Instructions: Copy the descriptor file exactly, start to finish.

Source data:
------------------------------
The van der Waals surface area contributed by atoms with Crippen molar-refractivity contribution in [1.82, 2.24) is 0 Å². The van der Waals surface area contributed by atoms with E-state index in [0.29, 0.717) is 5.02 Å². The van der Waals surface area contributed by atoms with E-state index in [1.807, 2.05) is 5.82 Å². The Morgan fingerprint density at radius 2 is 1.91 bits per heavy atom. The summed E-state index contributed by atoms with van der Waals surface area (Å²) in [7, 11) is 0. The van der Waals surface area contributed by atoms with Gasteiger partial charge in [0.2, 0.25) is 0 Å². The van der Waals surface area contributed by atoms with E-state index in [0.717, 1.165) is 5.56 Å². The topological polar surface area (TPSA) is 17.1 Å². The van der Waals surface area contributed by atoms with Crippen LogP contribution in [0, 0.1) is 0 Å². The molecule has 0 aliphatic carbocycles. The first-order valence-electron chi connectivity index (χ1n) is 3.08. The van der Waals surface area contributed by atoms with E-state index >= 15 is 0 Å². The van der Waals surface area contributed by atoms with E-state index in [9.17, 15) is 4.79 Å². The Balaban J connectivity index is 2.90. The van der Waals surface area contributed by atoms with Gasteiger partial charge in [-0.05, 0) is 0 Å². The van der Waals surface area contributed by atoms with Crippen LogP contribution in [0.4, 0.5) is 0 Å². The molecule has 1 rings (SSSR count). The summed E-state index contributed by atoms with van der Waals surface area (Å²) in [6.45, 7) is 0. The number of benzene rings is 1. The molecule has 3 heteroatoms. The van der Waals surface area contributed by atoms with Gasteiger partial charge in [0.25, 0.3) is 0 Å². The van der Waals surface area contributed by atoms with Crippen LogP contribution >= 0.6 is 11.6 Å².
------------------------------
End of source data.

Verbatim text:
The van der Waals surface area contributed by atoms with Crippen molar-refractivity contribution in [1.82, 2.24) is 0 Å². The van der Waals surface area contributed by atoms with E-state index in [0.29, 0.717) is 5.02 Å². The van der Waals surface area contributed by atoms with E-state index in [1.807, 2.05) is 5.82 Å². The Morgan fingerprint density at radius 2 is 1.91 bits per heavy atom. The summed E-state index contributed by atoms with van der Waals surface area (Å²) in [7, 11) is 0. The van der Waals surface area contributed by atoms with Gasteiger partial charge in [0.2, 0.25) is 0 Å². The van der Waals surface area contributed by atoms with E-state index in [0.717, 1.165) is 5.56 Å². The topological polar surface area (TPSA) is 17.1 Å². The van der Waals surface area contributed by atoms with Crippen LogP contribution in [0, 0.1) is 0 Å². The molecule has 0 aliphatic carbocycles. The first-order valence-electron chi connectivity index (χ1n) is 3.08. The van der Waals surface area contributed by atoms with E-state index >= 15 is 0 Å². The van der Waals surface area contributed by atoms with E-state index in [9.17, 15) is 4.79 Å². The Balaban J connectivity index is 2.90. The van der Waals surface area contributed by atoms with Gasteiger partial charge in [-0.05, 0) is 0 Å². The van der Waals surface area contributed by atoms with Crippen LogP contribution in [0.4, 0.5) is 0 Å². The molecule has 1 rings (SSSR count). The summed E-state index contributed by atoms with van der Waals surface area (Å²) in [6.45, 7) is 0. The number of benzene rings is 1. The molecule has 3 heteroatoms. The van der Waals surface area contributed by atoms with Gasteiger partial charge in [0.25, 0.3) is 0 Å². The van der Waals surface area contributed by atoms with Crippen LogP contribution >= 0.6 is 11.6 Å².